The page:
This one-bedroom apartment, now on the market for $575,000, comes from the historic co-op building the Riviera, located at 790 Riverside Drive in Washington Heights. CityRealty’s architecture critic Carter Horsley offers a good review of the architecture: “This very distinguished, five-sided, building has a most unusual floor plan with five deep light wells. It was designed by Rouse and Goldstone and erected in 1910 by the Riveria Realty Company in an Italian Renaissance-palazzo style. The 13-story building has a three-story, rusticated limestone base, limestone quoins, and arched windows at its top floor beneath a quite distinctive cornice of multiple arches. There are several very handsome decorative balconies and the building has spacious lobbies.”
The luxury apartments, which originally came with as many as 10 rooms, were designed with libraries, butlers’ pantries and parquet flooring. Many of the units–like this one–have been chopped up and made smaller, but this apartment retains the historic cast-iron balconies.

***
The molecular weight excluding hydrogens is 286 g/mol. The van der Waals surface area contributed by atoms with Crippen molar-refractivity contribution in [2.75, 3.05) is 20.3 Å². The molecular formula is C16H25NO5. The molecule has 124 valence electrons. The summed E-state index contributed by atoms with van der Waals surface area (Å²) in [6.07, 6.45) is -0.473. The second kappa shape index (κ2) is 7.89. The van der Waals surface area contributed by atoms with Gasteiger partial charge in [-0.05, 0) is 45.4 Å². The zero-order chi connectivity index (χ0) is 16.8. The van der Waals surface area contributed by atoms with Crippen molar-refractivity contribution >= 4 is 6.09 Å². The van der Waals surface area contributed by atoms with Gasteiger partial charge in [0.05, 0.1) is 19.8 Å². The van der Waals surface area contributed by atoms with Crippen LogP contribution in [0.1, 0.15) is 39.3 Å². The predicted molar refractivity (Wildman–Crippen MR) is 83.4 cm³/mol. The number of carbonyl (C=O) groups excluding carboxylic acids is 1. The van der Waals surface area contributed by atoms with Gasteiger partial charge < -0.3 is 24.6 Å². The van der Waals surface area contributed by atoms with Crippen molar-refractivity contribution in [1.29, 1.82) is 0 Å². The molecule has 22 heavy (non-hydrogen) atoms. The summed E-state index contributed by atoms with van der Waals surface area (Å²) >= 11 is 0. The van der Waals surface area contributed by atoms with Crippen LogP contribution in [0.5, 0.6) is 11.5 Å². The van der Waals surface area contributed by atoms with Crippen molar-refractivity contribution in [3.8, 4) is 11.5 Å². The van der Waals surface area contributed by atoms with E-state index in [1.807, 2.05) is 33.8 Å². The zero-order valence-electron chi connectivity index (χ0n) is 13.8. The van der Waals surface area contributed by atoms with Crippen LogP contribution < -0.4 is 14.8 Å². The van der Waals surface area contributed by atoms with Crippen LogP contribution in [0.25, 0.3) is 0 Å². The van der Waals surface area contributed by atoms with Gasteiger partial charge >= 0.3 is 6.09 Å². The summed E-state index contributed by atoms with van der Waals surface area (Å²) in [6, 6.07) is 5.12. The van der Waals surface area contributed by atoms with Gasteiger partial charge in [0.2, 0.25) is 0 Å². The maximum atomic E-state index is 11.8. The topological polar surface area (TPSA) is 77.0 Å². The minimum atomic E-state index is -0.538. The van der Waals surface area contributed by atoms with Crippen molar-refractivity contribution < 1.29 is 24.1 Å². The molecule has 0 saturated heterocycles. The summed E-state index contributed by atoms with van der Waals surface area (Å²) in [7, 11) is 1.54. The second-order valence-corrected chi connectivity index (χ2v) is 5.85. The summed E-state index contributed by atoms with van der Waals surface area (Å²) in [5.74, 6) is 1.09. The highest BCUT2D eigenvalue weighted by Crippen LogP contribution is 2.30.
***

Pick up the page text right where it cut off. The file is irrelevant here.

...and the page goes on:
At first glance, the price of this 1,245-square-foot well-configured and loft-like co-op in Washington Heights looks like a pretty good deal. The same spot in the parts of Manhattan and Brooklyn where one usually finds sprawling industrial-chic lofts would undoubtedly be several times more than the $635,000 ask. Upon further inspection, it becomes evident that this apartment at 447 Fort Washington Avenue occupies the building’s basement. We’re assuming it’s been excavated enough to be legal, but even the listing prepares us for the fact that “…this lower first floor garden apartment is sublimely peaceful with no neighbors above, below or beside.” It’s certainly a nice-looking lower first floor garden apartment, though.
In addition to the no-neighbors-because-it’s-the-basement thing, keep in mind that the neighborhood is known as a no-longer-secret spot to find relatively reasonable real estate in NYC; the Times called it “affordable Manhattan,” pointing out that the median price for apartments in Washington Heights was less than $500,000 in Q1 of 2015. On the other hand, a similarly-outfitted, though much larger, Cobble Hill duplex condo loft consisting of a ground floor and basement is listed for $2.85 million. So perhaps this lofty lower lair in upper Manhattan deserves further investigation after all.
Take a look around